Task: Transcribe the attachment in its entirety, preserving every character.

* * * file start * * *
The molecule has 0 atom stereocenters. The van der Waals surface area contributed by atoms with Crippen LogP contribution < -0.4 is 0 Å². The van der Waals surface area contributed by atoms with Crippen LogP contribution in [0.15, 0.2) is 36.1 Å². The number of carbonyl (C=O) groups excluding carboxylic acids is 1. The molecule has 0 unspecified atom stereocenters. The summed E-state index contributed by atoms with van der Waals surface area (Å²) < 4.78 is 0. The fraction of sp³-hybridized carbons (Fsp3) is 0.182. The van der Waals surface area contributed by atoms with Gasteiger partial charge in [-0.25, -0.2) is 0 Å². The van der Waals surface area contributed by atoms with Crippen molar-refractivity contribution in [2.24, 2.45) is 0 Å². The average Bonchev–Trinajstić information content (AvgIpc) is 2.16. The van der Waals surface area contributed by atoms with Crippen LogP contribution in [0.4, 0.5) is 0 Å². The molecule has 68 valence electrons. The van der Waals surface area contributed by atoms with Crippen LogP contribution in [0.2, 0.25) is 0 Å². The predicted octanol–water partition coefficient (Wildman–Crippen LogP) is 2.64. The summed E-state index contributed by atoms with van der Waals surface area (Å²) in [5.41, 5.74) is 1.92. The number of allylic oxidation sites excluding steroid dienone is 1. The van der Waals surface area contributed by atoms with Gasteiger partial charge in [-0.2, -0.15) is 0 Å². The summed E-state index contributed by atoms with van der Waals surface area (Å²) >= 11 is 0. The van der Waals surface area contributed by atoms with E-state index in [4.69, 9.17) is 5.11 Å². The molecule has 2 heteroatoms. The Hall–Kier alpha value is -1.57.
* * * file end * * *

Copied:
The molecule has 0 atom stereocenters. The van der Waals surface area contributed by atoms with Crippen LogP contribution < -0.4 is 0 Å². The van der Waals surface area contributed by atoms with Crippen LogP contribution in [0.15, 0.2) is 36.1 Å². The number of carbonyl (C=O) groups excluding carboxylic acids is 1. The molecule has 0 unspecified atom stereocenters. The summed E-state index contributed by atoms with van der Waals surface area (Å²) < 4.78 is 0. The fraction of sp³-hybridized carbons (Fsp3) is 0.182. The van der Waals surface area contributed by atoms with Gasteiger partial charge in [-0.25, -0.2) is 0 Å². The van der Waals surface area contributed by atoms with Crippen molar-refractivity contribution in [2.24, 2.45) is 0 Å². The average Bonchev–Trinajstić information content (AvgIpc) is 2.16. The van der Waals surface area contributed by atoms with Crippen LogP contribution in [0.4, 0.5) is 0 Å². The molecule has 68 valence electrons. The van der Waals surface area contributed by atoms with Crippen LogP contribution in [0.2, 0.25) is 0 Å². The predicted octanol–water partition coefficient (Wildman–Crippen LogP) is 2.64. The summed E-state index contributed by atoms with van der Waals surface area (Å²) in [5.41, 5.74) is 1.92. The number of allylic oxidation sites excluding steroid dienone is 1. The van der Waals surface area contributed by atoms with Gasteiger partial charge in [-0.2, -0.15) is 0 Å². The summed E-state index contributed by atoms with van der Waals surface area (Å²) >= 11 is 0. The van der Waals surface area contributed by atoms with E-state index in [4.69, 9.17) is 5.11 Å². The molecule has 2 heteroatoms. The Hall–Kier alpha value is -1.57.